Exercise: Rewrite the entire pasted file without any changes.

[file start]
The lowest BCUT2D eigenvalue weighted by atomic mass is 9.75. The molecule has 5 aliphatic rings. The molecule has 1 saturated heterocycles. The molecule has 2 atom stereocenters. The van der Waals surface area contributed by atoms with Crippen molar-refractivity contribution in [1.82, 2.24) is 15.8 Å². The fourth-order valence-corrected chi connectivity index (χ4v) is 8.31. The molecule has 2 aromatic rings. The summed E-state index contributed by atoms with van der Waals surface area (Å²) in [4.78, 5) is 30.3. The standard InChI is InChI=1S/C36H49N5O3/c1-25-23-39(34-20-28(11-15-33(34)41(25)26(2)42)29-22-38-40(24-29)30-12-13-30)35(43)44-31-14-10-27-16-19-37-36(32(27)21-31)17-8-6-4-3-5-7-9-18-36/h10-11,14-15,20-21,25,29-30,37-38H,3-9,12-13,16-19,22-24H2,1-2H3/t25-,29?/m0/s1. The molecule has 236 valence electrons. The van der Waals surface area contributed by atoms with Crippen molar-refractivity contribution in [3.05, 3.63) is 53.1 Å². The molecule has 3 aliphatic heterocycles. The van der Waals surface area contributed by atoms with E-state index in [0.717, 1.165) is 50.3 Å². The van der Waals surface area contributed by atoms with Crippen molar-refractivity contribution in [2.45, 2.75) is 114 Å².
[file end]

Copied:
The lowest BCUT2D eigenvalue weighted by atomic mass is 9.75. The molecule has 5 aliphatic rings. The molecule has 1 saturated heterocycles. The molecule has 2 atom stereocenters. The van der Waals surface area contributed by atoms with Crippen molar-refractivity contribution in [1.82, 2.24) is 15.8 Å². The fourth-order valence-corrected chi connectivity index (χ4v) is 8.31. The molecule has 2 aromatic rings. The summed E-state index contributed by atoms with van der Waals surface area (Å²) in [4.78, 5) is 30.3. The standard InChI is InChI=1S/C36H49N5O3/c1-25-23-39(34-20-28(11-15-33(34)41(25)26(2)42)29-22-38-40(24-29)30-12-13-30)35(43)44-31-14-10-27-16-19-37-36(32(27)21-31)17-8-6-4-3-5-7-9-18-36/h10-11,14-15,20-21,25,29-30,37-38H,3-9,12-13,16-19,22-24H2,1-2H3/t25-,29?/m0/s1. The molecule has 236 valence electrons. The van der Waals surface area contributed by atoms with Crippen molar-refractivity contribution in [3.05, 3.63) is 53.1 Å². The molecule has 3 aliphatic heterocycles. The van der Waals surface area contributed by atoms with E-state index in [0.717, 1.165) is 50.3 Å². The van der Waals surface area contributed by atoms with Crippen molar-refractivity contribution in [2.45, 2.75) is 114 Å².